You're so right about the link the between intimacy and communication. Once one of the partners starts clamming up, the whole couple is in trouble. I read Hallie Ephron's "Never Tell a Lie" this summer and this lack of communication was at the heart of the couple's unravelling--uh, that and crazy woman, who wanted the heroine's husband for her own.

    Yep, folks, you heard it hear. Share your skeletons and all your closets with your soul mate or it will come back to haunt you.

  4. Hey Nichole,

    True, danger does put it in perspective, but it can also warp the potential stability of the relationship. In Sandra Bullock's 1994 movie "Speed" with Keanu Reeves, the h/h get together on a speeding bus. Keanu's the cop that's trying to save the wired and ready to blow bus driven by Bullock. As the movie reaches its climax and Reeves and Bullock save the bus, the people, and parts of Los Angeles There is a quick little exchange about the dangers of cops and hostages starting relationship built on their extremely intense and dangerous experience. In real life, that's probably true, but in fiction, its a recipe for heat wave of passion.

  5. Every relationship has times of smooth sailing and days of stormy seas. I agree that to make any multi-book relationship interesting, there have to be things that they are working out. If things are perfect, it's just sickening. On the other hand, I think that they can't have the same problem from book to book. That's just boring. The chemistry has to be there, even when the characters are getting along. Pair this with a great plot and you have a winner.

  6. Shellie ~ Brilliant post. I think the series couples that work the best for me are those that don't quite get together--there's still some barrier keeping them apart in each book.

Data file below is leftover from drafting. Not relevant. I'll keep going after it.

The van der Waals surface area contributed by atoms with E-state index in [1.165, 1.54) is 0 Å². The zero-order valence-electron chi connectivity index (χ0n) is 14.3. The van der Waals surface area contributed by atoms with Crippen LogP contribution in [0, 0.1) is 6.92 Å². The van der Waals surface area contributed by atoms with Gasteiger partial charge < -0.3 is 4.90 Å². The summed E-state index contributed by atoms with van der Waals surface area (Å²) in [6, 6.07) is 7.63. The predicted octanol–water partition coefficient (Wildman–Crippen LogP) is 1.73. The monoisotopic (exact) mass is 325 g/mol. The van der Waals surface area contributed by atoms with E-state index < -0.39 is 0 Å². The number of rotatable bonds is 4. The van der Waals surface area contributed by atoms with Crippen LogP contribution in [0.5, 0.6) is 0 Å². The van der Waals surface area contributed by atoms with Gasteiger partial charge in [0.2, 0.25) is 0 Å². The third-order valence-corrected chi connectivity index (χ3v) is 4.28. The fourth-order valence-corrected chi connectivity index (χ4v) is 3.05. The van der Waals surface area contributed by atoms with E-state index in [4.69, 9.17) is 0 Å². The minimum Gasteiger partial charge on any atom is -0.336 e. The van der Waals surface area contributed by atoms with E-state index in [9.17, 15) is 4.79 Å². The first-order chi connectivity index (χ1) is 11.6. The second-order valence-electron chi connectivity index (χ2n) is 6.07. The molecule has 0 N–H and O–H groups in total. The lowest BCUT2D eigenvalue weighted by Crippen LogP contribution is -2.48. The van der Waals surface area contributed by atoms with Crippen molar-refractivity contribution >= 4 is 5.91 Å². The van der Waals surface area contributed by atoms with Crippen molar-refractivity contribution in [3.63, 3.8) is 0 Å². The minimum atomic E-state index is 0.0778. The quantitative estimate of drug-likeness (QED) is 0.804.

They might be working together and they might or might not realize the irritation they're feeling towards each other is attraction, but on some level, they just can't hook up. The barrier can be physical, emotional, or even professional. Whatever the reason, the sexual tension is there because they're just not available to each other.

    Of course we all all know that this doesn't work in real life. These type of real barriers end relationships if not worked through. But when we're talking fiction, we're *always* dealing in fantasy. It's one of the reasons we read. So looking for those ideal relationships is what we do as readers. Great post! Thanks for sharing. ;0)

  7. Hi Lisa,

    I like this phrase: If things are perfect, it's just sickening.

    :) That's my one complaint about Nick & Nora Charles. too perfect -- great clothes, she's thin, nice dog, and witty repartee. If it wasn't for Nick obvious alcohol abuse, I'd have no empathy for those two.


  8. HI Candy,

    You comment made me think of "His Girl Friday" and the irritation and attraction that exists between Rosalind Russell and Cary Grant.

    There's a pair that sparked on all cylinders! Because its a comedy all that witty repartee (again with the repartee!) was funny.

    In a more serious movie, that wit could become sharp and edgy. Would that up the sexual tension or just make RRussell seem like a bitch? You have to do the sharp-tongue woman correctly to evoke empathy for her and still keep your hunk's reactions to her sharpness perfectly balanced, neither hen-pecked or abusive.

    Personally, I like a man that can take what she dishes out and still be loving-- Jamie Fraser (Outlander) (who ruined me for all real men_ being a perfect example.